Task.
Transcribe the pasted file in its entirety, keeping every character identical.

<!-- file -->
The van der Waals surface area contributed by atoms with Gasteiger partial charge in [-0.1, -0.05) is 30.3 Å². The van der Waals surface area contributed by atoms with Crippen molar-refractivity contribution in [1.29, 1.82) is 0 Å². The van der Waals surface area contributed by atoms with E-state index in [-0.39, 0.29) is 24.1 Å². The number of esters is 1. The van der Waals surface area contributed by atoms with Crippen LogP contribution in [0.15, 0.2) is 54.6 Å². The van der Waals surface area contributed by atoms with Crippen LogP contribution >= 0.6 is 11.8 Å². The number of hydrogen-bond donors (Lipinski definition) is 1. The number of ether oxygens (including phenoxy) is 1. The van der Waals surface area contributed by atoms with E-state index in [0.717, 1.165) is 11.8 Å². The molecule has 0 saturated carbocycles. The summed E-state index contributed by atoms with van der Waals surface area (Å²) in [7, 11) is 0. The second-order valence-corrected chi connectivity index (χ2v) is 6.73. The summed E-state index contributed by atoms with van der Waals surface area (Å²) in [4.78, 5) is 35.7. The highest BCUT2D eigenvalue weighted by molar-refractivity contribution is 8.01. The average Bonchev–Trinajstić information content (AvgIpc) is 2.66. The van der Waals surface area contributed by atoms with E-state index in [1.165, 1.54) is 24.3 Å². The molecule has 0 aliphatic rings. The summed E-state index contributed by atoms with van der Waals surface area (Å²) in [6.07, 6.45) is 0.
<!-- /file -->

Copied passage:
The van der Waals surface area contributed by atoms with Gasteiger partial charge in [-0.1, -0.05) is 30.3 Å². The van der Waals surface area contributed by atoms with Crippen molar-refractivity contribution in [1.29, 1.82) is 0 Å². The van der Waals surface area contributed by atoms with E-state index in [-0.39, 0.29) is 24.1 Å². The number of esters is 1. The van der Waals surface area contributed by atoms with Crippen LogP contribution in [0.15, 0.2) is 54.6 Å². The van der Waals surface area contributed by atoms with Crippen LogP contribution >= 0.6 is 11.8 Å². The number of hydrogen-bond donors (Lipinski definition) is 1. The number of ether oxygens (including phenoxy) is 1. The van der Waals surface area contributed by atoms with E-state index in [0.717, 1.165) is 11.8 Å². The molecule has 0 saturated carbocycles. The summed E-state index contributed by atoms with van der Waals surface area (Å²) in [7, 11) is 0. The second-order valence-corrected chi connectivity index (χ2v) is 6.73. The summed E-state index contributed by atoms with van der Waals surface area (Å²) in [4.78, 5) is 35.7. The highest BCUT2D eigenvalue weighted by molar-refractivity contribution is 8.01. The average Bonchev–Trinajstić information content (AvgIpc) is 2.66. The van der Waals surface area contributed by atoms with E-state index in [1.165, 1.54) is 24.3 Å². The molecule has 0 aliphatic rings. The summed E-state index contributed by atoms with van der Waals surface area (Å²) in [6.07, 6.45) is 0.